windyhill4.2
 
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Re: Lawn tractor tire problem

PostBy: tjnamtiw On: Sat Mar 29, 2014 10:19 am

The SLIME works great on small tires for low rpm's BUT like someone said, you need to drive it around for a while to distribute the stuff to all areas of the inside. Yep, who ever has to finally change the tire when it wears our or dry rots will be cussing but that's down the road. Use the Slime.
To seat the bead on small tires like lawn mowers and wheelbarrows, I just take a length of rope, tie it around the tire, and then take a big screwdriver and twist the rope like a tourniquet until it collapses the center and pushes out against the bead. Hit it with a puff of air and voila, it's sealed. Remove the rope and inflate all the way.

Never use Slime in car tires though as it will REALLY throw it out of balance.
tjnamtiw
 
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Re: Lawn tractor tire problem

PostBy: mozz On: Sat Mar 29, 2014 10:47 am

It think a small bottle of slime is about $10. Like others have said, it makes a mess if the tire does ever have to come off the rim. I change all my own tires, lawn tractors, cars, with a set of my dads old tire irons, rubber mallet, hammer and whatever else i need(swearing included). Take them to sams club for balancing. You can pick up a new tire and get 4 ply if you look around. Put it in a bucket of water and look for leaks, it may need a plug, thorns will go right through 2 ply.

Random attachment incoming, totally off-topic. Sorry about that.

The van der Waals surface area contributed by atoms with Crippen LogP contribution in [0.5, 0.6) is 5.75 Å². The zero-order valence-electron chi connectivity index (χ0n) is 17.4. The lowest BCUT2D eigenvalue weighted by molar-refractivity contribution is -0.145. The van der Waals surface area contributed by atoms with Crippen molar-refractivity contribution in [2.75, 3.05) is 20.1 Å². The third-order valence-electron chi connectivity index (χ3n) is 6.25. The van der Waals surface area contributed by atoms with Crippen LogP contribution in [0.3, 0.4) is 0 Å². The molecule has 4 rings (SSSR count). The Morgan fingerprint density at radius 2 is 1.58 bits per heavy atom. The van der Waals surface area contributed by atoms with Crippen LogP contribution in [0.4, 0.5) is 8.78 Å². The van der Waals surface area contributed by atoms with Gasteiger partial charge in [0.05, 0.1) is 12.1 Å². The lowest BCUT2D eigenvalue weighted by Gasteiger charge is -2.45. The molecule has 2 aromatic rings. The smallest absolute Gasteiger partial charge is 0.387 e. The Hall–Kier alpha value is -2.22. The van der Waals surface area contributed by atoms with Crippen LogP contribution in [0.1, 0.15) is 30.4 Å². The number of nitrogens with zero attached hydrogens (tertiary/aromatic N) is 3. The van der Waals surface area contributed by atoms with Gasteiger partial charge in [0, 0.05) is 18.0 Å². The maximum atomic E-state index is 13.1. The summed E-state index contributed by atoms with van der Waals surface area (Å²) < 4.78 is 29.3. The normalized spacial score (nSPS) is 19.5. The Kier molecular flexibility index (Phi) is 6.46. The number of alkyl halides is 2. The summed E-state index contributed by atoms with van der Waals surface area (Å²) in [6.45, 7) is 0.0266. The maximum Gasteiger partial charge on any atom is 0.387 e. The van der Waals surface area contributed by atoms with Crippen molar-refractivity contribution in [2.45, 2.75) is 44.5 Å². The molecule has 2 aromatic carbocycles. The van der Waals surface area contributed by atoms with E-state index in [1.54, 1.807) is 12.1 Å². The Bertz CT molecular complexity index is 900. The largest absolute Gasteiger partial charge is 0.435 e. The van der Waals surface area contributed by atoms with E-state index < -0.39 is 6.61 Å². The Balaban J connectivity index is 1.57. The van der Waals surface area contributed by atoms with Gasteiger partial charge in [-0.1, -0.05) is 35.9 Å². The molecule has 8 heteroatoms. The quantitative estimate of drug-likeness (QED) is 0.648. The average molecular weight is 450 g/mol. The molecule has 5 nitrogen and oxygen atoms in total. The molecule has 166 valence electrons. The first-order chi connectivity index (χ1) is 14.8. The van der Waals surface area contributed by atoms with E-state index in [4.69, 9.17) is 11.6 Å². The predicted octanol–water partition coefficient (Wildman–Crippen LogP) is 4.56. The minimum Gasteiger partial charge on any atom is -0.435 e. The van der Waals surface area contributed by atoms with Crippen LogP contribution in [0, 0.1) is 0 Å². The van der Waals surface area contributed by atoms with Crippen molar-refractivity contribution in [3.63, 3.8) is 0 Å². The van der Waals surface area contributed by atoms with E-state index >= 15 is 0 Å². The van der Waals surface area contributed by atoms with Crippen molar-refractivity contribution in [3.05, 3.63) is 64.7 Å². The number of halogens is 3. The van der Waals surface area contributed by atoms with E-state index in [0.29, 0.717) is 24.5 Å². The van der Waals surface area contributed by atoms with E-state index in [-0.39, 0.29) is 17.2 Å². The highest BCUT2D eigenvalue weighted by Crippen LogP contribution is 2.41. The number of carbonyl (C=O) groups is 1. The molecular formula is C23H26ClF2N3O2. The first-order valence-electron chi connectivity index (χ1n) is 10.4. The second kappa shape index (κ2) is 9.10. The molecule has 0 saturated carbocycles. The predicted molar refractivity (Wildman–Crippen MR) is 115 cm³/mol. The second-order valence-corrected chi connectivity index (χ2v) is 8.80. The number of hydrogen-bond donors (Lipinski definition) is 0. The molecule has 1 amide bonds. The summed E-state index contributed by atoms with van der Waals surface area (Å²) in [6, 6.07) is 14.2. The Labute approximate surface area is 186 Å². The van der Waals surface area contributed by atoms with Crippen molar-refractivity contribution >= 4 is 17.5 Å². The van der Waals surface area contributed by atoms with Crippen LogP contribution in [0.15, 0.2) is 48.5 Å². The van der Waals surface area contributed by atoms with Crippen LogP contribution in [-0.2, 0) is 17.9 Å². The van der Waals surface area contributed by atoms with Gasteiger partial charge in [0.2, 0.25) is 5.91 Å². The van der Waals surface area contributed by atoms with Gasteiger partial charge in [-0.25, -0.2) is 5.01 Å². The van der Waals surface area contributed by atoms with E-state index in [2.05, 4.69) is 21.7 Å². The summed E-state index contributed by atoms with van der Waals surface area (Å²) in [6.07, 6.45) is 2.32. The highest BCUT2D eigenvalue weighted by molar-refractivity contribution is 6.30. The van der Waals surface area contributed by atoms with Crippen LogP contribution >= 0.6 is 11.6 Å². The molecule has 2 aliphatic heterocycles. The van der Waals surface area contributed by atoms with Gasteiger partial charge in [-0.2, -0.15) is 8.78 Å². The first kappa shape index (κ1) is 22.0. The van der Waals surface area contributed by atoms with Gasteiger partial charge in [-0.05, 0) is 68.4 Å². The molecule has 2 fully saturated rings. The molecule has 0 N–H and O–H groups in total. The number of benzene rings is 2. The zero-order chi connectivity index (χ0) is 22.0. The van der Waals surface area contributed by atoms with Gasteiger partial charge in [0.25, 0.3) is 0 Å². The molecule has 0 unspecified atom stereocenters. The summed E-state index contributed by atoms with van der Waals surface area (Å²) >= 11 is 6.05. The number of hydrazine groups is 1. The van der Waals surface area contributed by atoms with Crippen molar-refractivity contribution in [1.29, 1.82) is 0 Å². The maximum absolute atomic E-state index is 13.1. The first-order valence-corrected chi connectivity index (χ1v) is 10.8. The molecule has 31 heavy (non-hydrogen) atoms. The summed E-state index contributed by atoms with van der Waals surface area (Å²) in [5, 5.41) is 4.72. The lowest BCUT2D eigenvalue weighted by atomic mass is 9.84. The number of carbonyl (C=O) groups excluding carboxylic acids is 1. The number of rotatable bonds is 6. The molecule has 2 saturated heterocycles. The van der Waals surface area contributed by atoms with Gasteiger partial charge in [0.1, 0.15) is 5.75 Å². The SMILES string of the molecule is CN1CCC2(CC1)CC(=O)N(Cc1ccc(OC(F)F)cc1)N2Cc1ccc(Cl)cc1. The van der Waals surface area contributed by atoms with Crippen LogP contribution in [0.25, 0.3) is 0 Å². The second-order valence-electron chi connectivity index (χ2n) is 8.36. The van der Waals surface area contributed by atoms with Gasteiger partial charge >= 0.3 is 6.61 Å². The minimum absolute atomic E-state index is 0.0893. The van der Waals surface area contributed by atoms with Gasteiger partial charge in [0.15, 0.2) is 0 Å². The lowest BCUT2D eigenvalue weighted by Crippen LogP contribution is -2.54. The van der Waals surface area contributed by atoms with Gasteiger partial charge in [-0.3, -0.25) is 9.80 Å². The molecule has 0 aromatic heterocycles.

mozz
 
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Re: Lawn tractor tire problem

PostBy: windyhill4.2 On: Sat Mar 29, 2014 10:54 am

Well,take it from someone who works on lawn & garden equipment full time,all year long,tire sealant is not worth the aggravation,it is a short term,quick fix that really does not fix the problem,just prolongs it & worsens it,causing the rim to rust & that is why i stated earlier if you use sealant you can eventually throw the rim & tire away & buy a new assembly.That is my opinion based on years of experience with tire issues. I break the beads down with a 1" wide DULL chisel ,dull as in flat on the end dull,seating the bead is rarely a problem ( i do these all the time so easy for me to say that) remove the core from the stem & use air nozzle or stick the air coupler right on the stem for max air (have to be able to pull it off quickly so as not to blow the tire off the rim),i use screwdrivers or pry bars to mount the tire on the rim,as most tire irons are to wide to use for the small steps needed with these small tires. Sams club balances lawn tractor tires :shock: what on earth for :?: how fast does yours go on your super speedway smooth lawn ?? :shock:
windyhill4.2
 
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Re: Lawn tractor tire problem

PostBy: Lu47Dan On: Sat Mar 29, 2014 10:54 am

Since it is a small tire, you can submerge it in a tank or tub and look to see where it is leaking. Or use soapy water in a spray bottle to find them. If the leak is on one of the beads than, most likely it has rust or dirt in it. If the leak is in the tread than I would use a rope plug instead of Slime. If it is multiple small leaks in the tread than a tube will fix that.